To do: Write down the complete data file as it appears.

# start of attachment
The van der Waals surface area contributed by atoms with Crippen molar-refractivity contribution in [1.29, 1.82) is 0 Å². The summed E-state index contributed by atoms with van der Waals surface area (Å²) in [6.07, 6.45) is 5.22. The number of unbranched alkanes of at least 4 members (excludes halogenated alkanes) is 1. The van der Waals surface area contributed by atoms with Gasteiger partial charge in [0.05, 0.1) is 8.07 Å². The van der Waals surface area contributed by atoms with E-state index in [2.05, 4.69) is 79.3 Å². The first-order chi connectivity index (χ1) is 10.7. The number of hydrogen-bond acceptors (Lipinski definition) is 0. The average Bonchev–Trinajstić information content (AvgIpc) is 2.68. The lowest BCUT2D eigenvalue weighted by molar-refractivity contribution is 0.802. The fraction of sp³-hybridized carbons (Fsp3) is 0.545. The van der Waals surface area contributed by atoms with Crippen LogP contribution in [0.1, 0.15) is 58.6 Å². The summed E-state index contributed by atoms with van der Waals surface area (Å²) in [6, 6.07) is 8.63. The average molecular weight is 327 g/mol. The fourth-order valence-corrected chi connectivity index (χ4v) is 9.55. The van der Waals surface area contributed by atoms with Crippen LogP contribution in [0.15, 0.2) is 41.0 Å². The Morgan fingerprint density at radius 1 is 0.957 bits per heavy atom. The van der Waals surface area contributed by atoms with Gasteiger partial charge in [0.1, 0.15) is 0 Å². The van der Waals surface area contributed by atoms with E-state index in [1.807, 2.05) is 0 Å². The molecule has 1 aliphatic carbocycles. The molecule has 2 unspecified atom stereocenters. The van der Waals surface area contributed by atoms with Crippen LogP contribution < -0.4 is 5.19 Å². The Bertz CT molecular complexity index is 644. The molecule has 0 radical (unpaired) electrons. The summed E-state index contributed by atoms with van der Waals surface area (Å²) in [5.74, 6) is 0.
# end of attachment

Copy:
The van der Waals surface area contributed by atoms with Crippen molar-refractivity contribution in [1.29, 1.82) is 0 Å². The summed E-state index contributed by atoms with van der Waals surface area (Å²) in [6.07, 6.45) is 5.22. The number of unbranched alkanes of at least 4 members (excludes halogenated alkanes) is 1. The van der Waals surface area contributed by atoms with Gasteiger partial charge in [0.05, 0.1) is 8.07 Å². The van der Waals surface area contributed by atoms with E-state index in [2.05, 4.69) is 79.3 Å². The first-order chi connectivity index (χ1) is 10.7. The number of hydrogen-bond acceptors (Lipinski definition) is 0. The average Bonchev–Trinajstić information content (AvgIpc) is 2.68. The lowest BCUT2D eigenvalue weighted by molar-refractivity contribution is 0.802. The fraction of sp³-hybridized carbons (Fsp3) is 0.545. The van der Waals surface area contributed by atoms with Crippen LogP contribution in [0.1, 0.15) is 58.6 Å². The summed E-state index contributed by atoms with van der Waals surface area (Å²) in [6, 6.07) is 8.63. The average molecular weight is 327 g/mol. The fourth-order valence-corrected chi connectivity index (χ4v) is 9.55. The van der Waals surface area contributed by atoms with Crippen LogP contribution in [0.15, 0.2) is 41.0 Å². The Morgan fingerprint density at radius 1 is 0.957 bits per heavy atom. The van der Waals surface area contributed by atoms with Gasteiger partial charge in [0.1, 0.15) is 0 Å². The van der Waals surface area contributed by atoms with E-state index in [1.807, 2.05) is 0 Å². The molecule has 1 aliphatic carbocycles. The molecule has 2 unspecified atom stereocenters. The van der Waals surface area contributed by atoms with Crippen LogP contribution < -0.4 is 5.19 Å². The Bertz CT molecular complexity index is 644. The molecule has 0 radical (unpaired) electrons. The summed E-state index contributed by atoms with van der Waals surface area (Å²) in [5.74, 6) is 0.